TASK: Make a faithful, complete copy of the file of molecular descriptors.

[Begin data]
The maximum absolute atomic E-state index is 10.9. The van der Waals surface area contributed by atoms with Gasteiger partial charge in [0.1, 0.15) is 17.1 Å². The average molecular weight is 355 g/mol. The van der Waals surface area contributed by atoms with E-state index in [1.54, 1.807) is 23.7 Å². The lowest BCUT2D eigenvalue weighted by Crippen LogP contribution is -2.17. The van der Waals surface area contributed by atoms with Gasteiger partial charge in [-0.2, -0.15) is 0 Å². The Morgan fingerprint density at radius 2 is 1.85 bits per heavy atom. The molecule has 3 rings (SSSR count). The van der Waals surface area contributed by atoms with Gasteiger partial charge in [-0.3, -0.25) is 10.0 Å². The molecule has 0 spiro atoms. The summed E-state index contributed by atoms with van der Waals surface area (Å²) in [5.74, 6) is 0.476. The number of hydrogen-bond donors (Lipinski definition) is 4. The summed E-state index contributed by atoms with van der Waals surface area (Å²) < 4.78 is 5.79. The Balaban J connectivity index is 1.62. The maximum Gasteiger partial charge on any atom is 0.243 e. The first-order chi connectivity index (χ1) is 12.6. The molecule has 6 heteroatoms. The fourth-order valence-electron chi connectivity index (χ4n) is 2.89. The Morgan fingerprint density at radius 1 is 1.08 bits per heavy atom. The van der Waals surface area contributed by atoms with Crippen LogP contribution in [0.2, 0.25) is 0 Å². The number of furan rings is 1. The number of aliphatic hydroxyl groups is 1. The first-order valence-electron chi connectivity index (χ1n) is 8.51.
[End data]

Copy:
The maximum absolute atomic E-state index is 10.9. The van der Waals surface area contributed by atoms with Gasteiger partial charge in [0.1, 0.15) is 17.1 Å². The average molecular weight is 355 g/mol. The van der Waals surface area contributed by atoms with E-state index in [1.54, 1.807) is 23.7 Å². The lowest BCUT2D eigenvalue weighted by Crippen LogP contribution is -2.17. The van der Waals surface area contributed by atoms with Gasteiger partial charge in [-0.2, -0.15) is 0 Å². The Morgan fingerprint density at radius 2 is 1.85 bits per heavy atom. The molecule has 3 rings (SSSR count). The van der Waals surface area contributed by atoms with Gasteiger partial charge in [-0.3, -0.25) is 10.0 Å². The molecule has 0 spiro atoms. The summed E-state index contributed by atoms with van der Waals surface area (Å²) in [5.74, 6) is 0.476. The number of hydrogen-bond donors (Lipinski definition) is 4. The summed E-state index contributed by atoms with van der Waals surface area (Å²) < 4.78 is 5.79. The Balaban J connectivity index is 1.62. The maximum Gasteiger partial charge on any atom is 0.243 e. The first-order chi connectivity index (χ1) is 12.6. The molecule has 6 heteroatoms. The fourth-order valence-electron chi connectivity index (χ4n) is 2.89. The Morgan fingerprint density at radius 1 is 1.08 bits per heavy atom. The van der Waals surface area contributed by atoms with Crippen LogP contribution in [0.2, 0.25) is 0 Å². The number of furan rings is 1. The number of aliphatic hydroxyl groups is 1. The first-order valence-electron chi connectivity index (χ1n) is 8.51.